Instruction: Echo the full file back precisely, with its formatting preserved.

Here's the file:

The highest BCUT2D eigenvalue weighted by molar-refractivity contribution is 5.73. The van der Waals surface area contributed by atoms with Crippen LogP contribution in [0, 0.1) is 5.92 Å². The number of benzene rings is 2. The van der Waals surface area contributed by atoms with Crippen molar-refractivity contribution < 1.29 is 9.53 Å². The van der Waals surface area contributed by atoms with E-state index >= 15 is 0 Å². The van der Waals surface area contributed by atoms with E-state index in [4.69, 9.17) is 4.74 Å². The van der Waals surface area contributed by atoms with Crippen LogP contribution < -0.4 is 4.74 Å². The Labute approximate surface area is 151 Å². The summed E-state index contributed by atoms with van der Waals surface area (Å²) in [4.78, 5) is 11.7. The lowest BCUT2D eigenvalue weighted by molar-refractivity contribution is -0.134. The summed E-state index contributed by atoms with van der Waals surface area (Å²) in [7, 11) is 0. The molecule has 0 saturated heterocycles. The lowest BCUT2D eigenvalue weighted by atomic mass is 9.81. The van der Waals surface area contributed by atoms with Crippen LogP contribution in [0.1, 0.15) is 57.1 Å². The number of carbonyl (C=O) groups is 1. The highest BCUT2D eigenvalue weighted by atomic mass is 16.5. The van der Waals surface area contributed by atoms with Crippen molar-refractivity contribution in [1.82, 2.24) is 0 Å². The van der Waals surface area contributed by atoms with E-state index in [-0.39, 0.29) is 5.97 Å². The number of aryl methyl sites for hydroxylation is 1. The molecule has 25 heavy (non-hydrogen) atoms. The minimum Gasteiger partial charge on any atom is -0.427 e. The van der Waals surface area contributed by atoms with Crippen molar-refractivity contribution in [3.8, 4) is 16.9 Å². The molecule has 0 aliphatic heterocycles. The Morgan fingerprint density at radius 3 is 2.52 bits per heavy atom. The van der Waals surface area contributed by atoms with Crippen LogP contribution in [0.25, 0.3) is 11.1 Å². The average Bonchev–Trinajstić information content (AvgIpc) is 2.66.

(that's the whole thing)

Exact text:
The highest BCUT2D eigenvalue weighted by molar-refractivity contribution is 5.73. The van der Waals surface area contributed by atoms with Crippen LogP contribution in [0, 0.1) is 5.92 Å². The number of benzene rings is 2. The van der Waals surface area contributed by atoms with Crippen molar-refractivity contribution < 1.29 is 9.53 Å². The van der Waals surface area contributed by atoms with E-state index >= 15 is 0 Å². The van der Waals surface area contributed by atoms with E-state index in [4.69, 9.17) is 4.74 Å². The van der Waals surface area contributed by atoms with Crippen LogP contribution < -0.4 is 4.74 Å². The Labute approximate surface area is 151 Å². The summed E-state index contributed by atoms with van der Waals surface area (Å²) in [4.78, 5) is 11.7. The lowest BCUT2D eigenvalue weighted by molar-refractivity contribution is -0.134. The summed E-state index contributed by atoms with van der Waals surface area (Å²) in [7, 11) is 0. The molecule has 0 saturated heterocycles. The lowest BCUT2D eigenvalue weighted by atomic mass is 9.81. The van der Waals surface area contributed by atoms with Crippen LogP contribution in [0.1, 0.15) is 57.1 Å². The number of carbonyl (C=O) groups is 1. The highest BCUT2D eigenvalue weighted by atomic mass is 16.5. The van der Waals surface area contributed by atoms with Crippen molar-refractivity contribution in [1.82, 2.24) is 0 Å². The van der Waals surface area contributed by atoms with E-state index in [-0.39, 0.29) is 5.97 Å². The number of aryl methyl sites for hydroxylation is 1. The molecule has 25 heavy (non-hydrogen) atoms. The minimum Gasteiger partial charge on any atom is -0.427 e. The van der Waals surface area contributed by atoms with Crippen molar-refractivity contribution in [3.8, 4) is 16.9 Å². The molecule has 0 aliphatic heterocycles. The Morgan fingerprint density at radius 3 is 2.52 bits per heavy atom. The van der Waals surface area contributed by atoms with Crippen LogP contribution in [0.25, 0.3) is 11.1 Å². The average Bonchev–Trinajstić information content (AvgIpc) is 2.66.